Creating a marketing asset can often feel like a daunting task. As marketers, we want it to be a success. We block out hours for research and brainstorming. We create a plan to get the job done and another to promote it. We spend weeks and months creating something that’s supposed to feel ‘in the moment,’ yet the result is often something so watered down that it doesn’t make the impact we originally intended.
I’m the first to admit, I love a plan, but plans don’t have to take weeks or months to build. Sometimes the most unique and genuine assets are those we didn’t have time to tinker and tweak to death.
I learned that lesson almost immediately after arriving at SEER, when our Business Development team identified a conference coming to Philadelphia that had the potential to connect SEER with people we may not have otherwise met. In SEER fashion, we didn’t want to approach with a heavy sales pitch, but we knew there was an opportunity to create something to help, instead of sell to, conference attendees. The catch—we identified the opportunity at noon on a Monday and the asset (whatever it might be) needed to be done by that Thursday. It also had to be something that provided real value to those we sought to engage. So, we quickly brainstormed ideas and landed on a mobile-friendly guide to the city, broken-out by the hotels the conference recommended.
The guide, Conference Concierge, included our recommendations on where to grab breakfast, dinner, or spend some down time based on the amount of time you had. We utilized the conference hashtag to push the asset to attendees before they arrived in the city; along with emails and direct tweets sent to known attendees and conference speakers. Though we haven’t identified any new leads (yet)—that wasn’t the goal. What we did achieve was providing a real example of the SEER brand to people who had never heard of us.
So, how did we create an asset that broadened our brand reach in under 72 hours?
We dropped the fear of failure.
At SEER, one of the company’s core values is granting the gift of failure. If we learn from our mistakes and use them to make an even better something else, we’ve succeeded. This can be challenging to get used to if you’re not from an environment where it’s okay to make educated mistakes. But if you’re terrified of failure, you’ll spend too much time picking at the holes in your idea and you’ll double the time it takes to get the idea out the door. By taking fear out of the equation, we were able to get the site up in such a short period of time, knowing we can always make the tweaks to version 2.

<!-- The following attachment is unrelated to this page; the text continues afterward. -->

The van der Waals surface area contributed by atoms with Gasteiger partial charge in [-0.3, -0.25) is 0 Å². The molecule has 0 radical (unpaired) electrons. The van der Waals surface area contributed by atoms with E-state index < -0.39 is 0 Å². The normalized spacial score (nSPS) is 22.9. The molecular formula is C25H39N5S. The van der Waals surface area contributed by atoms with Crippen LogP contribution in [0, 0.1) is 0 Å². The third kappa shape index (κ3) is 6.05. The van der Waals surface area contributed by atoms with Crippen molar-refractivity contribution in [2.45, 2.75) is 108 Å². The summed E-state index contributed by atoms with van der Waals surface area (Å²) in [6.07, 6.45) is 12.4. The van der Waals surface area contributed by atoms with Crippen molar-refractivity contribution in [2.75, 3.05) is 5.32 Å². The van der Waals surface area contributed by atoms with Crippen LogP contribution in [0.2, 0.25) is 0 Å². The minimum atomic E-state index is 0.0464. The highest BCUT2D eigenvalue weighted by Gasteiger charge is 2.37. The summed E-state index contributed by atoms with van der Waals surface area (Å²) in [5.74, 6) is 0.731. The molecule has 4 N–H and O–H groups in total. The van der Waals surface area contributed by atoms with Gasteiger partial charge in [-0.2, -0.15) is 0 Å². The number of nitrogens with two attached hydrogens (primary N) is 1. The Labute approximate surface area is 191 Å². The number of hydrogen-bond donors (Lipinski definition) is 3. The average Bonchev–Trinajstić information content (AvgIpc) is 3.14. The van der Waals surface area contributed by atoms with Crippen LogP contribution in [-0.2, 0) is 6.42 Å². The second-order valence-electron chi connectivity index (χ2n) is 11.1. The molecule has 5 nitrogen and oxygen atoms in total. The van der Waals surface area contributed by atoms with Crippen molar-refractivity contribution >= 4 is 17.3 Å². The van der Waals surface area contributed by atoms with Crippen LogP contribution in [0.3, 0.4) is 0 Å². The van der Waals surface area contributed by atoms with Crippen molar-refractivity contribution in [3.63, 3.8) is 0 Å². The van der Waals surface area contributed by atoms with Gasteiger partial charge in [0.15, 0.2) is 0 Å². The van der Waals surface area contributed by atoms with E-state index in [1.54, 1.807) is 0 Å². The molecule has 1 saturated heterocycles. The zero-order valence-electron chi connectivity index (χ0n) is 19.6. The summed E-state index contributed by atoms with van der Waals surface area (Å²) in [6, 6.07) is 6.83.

We stopped thinking of marketing assets as sales tools.
Marketers have accepted that not all assets need to serve a lead gen purpose, but normally the approach is then to create a brand awareness asset touting the wonders of your company to the would-be reader. It doesn’t have to be that way. Creating a ‘good will’ asset, solely for the benefit of the user, can drive just as much (if not more) brand awareness, than an asset emblazoned with your story. Brand awareness, cultivating community, and providing someone with information in a palatable format are all example of marketing assets that don’t lead to sales…immediately.
We know that preparation is the key to success, but adaptation is the key to immediate impact.
In 2013, Oreo won the Super Bowl with one simple tweet. The agency behind it could not have predicted the events that precipitated the tweet, but they were prepared for anything with a team of 15 ready just in case something momentous occurred.
We’re not all fortunate enough to have a handful of team members waiting for the next big event, but we can all utilize tools that enable our team to adapt to different situations. Building a mobile site can take months—we did it in under 3 days by utilizing Strikingly. We identified the tool thanks our teams habit of flinging around any new tools or tricks they find in email, giving us a library of assets to use in instances like this. After a quick search, we were able to identify the tool in an email that made the rounds at SEER months before; saving us hours of time searching for a tool to create the site and enabling us to hit the ground running. The initial preparation done by the team to search for and share assets allows everyone to adapt quickly and seize each opportunity—no matter the time frame.
This post isn’t meant to serve as the end-all-be-all guide to creating marketing assets. Instead, think of it as a friendly reminder that we, as marketers, can create unique assets that generate results without excessive planning and tweaking. By preparing ahead of time, you enable your team to adapt more freely. Utilizing tools built for specific situations gives you the chance to create something incredible without having to hire a team of 10 to do it. And, as J.K. Rowling said, “it is impossible to live without failing at something, unless you live so cautiously that you might as well have not lived at all.” Don’t be afraid to fail or to let your team fail. Celebrate the breakthroughs that come from those failures and use them to make the next round even better.